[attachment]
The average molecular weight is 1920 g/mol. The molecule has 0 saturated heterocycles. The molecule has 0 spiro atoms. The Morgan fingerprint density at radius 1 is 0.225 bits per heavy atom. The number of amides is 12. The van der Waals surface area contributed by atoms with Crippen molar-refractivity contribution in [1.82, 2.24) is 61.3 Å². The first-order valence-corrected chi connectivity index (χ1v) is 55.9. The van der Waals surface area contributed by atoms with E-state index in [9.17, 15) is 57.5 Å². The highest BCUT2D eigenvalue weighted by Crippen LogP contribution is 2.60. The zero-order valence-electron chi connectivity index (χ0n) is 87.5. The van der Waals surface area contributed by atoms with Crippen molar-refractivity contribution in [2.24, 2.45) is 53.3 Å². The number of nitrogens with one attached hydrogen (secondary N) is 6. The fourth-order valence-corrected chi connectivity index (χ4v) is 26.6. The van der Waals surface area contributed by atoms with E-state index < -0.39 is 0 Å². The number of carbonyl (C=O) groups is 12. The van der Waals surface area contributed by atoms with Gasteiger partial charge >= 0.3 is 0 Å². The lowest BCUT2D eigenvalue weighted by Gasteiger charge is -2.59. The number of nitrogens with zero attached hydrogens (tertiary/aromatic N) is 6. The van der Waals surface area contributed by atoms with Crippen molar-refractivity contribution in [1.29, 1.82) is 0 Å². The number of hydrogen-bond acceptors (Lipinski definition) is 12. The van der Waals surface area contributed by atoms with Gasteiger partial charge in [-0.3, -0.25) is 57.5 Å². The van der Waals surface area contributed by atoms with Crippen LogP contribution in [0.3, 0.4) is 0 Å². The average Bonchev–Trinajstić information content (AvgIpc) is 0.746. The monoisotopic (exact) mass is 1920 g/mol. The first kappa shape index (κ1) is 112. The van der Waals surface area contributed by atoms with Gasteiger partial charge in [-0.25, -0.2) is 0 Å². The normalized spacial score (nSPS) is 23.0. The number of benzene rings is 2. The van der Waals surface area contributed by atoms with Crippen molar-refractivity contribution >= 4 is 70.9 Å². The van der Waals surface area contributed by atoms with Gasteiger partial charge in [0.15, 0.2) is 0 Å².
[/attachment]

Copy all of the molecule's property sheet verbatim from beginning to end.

The average molecular weight is 1920 g/mol. The molecule has 0 saturated heterocycles. The molecule has 0 spiro atoms. The Morgan fingerprint density at radius 1 is 0.225 bits per heavy atom. The number of amides is 12. The van der Waals surface area contributed by atoms with Crippen molar-refractivity contribution in [1.82, 2.24) is 61.3 Å². The first-order valence-corrected chi connectivity index (χ1v) is 55.9. The van der Waals surface area contributed by atoms with E-state index in [9.17, 15) is 57.5 Å². The highest BCUT2D eigenvalue weighted by Crippen LogP contribution is 2.60. The zero-order valence-electron chi connectivity index (χ0n) is 87.5. The van der Waals surface area contributed by atoms with Crippen molar-refractivity contribution in [2.24, 2.45) is 53.3 Å². The number of nitrogens with one attached hydrogen (secondary N) is 6. The fourth-order valence-corrected chi connectivity index (χ4v) is 26.6. The van der Waals surface area contributed by atoms with E-state index < -0.39 is 0 Å². The number of carbonyl (C=O) groups is 12. The van der Waals surface area contributed by atoms with Gasteiger partial charge >= 0.3 is 0 Å². The lowest BCUT2D eigenvalue weighted by Gasteiger charge is -2.59. The number of nitrogens with zero attached hydrogens (tertiary/aromatic N) is 6. The van der Waals surface area contributed by atoms with Crippen molar-refractivity contribution in [1.29, 1.82) is 0 Å². The number of hydrogen-bond acceptors (Lipinski definition) is 12. The van der Waals surface area contributed by atoms with Gasteiger partial charge in [-0.3, -0.25) is 57.5 Å². The van der Waals surface area contributed by atoms with Crippen LogP contribution in [0.3, 0.4) is 0 Å². The average Bonchev–Trinajstić information content (AvgIpc) is 0.746. The monoisotopic (exact) mass is 1920 g/mol. The first kappa shape index (κ1) is 112. The van der Waals surface area contributed by atoms with Gasteiger partial charge in [-0.25, -0.2) is 0 Å². The normalized spacial score (nSPS) is 23.0. The number of benzene rings is 2. The van der Waals surface area contributed by atoms with Crippen molar-refractivity contribution >= 4 is 70.9 Å². The van der Waals surface area contributed by atoms with Gasteiger partial charge in [0.15, 0.2) is 0 Å².